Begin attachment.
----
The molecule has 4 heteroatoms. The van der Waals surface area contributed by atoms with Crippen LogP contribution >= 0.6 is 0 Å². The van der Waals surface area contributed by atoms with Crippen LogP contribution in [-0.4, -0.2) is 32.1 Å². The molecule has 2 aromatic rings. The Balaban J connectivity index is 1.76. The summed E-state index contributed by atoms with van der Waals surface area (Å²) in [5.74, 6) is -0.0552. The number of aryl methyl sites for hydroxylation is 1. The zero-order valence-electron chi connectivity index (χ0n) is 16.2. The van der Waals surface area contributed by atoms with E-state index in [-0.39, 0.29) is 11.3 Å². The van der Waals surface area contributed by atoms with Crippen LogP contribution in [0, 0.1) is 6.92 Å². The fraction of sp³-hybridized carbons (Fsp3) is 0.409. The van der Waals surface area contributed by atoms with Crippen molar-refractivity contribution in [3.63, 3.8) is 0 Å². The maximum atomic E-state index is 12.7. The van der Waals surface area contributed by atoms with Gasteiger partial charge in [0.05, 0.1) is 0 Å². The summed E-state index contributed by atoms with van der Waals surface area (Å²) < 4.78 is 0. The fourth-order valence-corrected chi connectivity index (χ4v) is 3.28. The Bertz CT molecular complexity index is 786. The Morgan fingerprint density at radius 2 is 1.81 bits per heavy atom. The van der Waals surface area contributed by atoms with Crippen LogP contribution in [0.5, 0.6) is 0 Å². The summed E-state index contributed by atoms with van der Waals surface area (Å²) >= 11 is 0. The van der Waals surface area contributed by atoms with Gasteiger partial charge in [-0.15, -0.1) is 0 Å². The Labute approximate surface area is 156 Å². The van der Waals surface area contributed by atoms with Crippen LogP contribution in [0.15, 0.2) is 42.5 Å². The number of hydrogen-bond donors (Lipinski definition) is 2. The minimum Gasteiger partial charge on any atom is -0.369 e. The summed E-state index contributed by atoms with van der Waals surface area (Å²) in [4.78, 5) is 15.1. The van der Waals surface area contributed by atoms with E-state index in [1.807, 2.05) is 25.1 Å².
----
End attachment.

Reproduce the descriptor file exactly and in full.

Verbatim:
The molecule has 4 heteroatoms. The van der Waals surface area contributed by atoms with Crippen LogP contribution >= 0.6 is 0 Å². The van der Waals surface area contributed by atoms with Crippen LogP contribution in [-0.4, -0.2) is 32.1 Å². The molecule has 2 aromatic rings. The Balaban J connectivity index is 1.76. The summed E-state index contributed by atoms with van der Waals surface area (Å²) in [5.74, 6) is -0.0552. The number of aryl methyl sites for hydroxylation is 1. The zero-order valence-electron chi connectivity index (χ0n) is 16.2. The van der Waals surface area contributed by atoms with E-state index in [-0.39, 0.29) is 11.3 Å². The van der Waals surface area contributed by atoms with Crippen LogP contribution in [0, 0.1) is 6.92 Å². The fraction of sp³-hybridized carbons (Fsp3) is 0.409. The van der Waals surface area contributed by atoms with Crippen molar-refractivity contribution in [3.63, 3.8) is 0 Å². The maximum atomic E-state index is 12.7. The van der Waals surface area contributed by atoms with Gasteiger partial charge in [0.05, 0.1) is 0 Å². The summed E-state index contributed by atoms with van der Waals surface area (Å²) < 4.78 is 0. The fourth-order valence-corrected chi connectivity index (χ4v) is 3.28. The Bertz CT molecular complexity index is 786. The Morgan fingerprint density at radius 2 is 1.81 bits per heavy atom. The van der Waals surface area contributed by atoms with Crippen LogP contribution in [0.5, 0.6) is 0 Å². The summed E-state index contributed by atoms with van der Waals surface area (Å²) >= 11 is 0. The van der Waals surface area contributed by atoms with Gasteiger partial charge in [-0.15, -0.1) is 0 Å². The Labute approximate surface area is 156 Å². The van der Waals surface area contributed by atoms with Crippen LogP contribution in [0.15, 0.2) is 42.5 Å². The number of hydrogen-bond donors (Lipinski definition) is 2. The minimum Gasteiger partial charge on any atom is -0.369 e. The summed E-state index contributed by atoms with van der Waals surface area (Å²) in [4.78, 5) is 15.1. The van der Waals surface area contributed by atoms with E-state index in [1.807, 2.05) is 25.1 Å².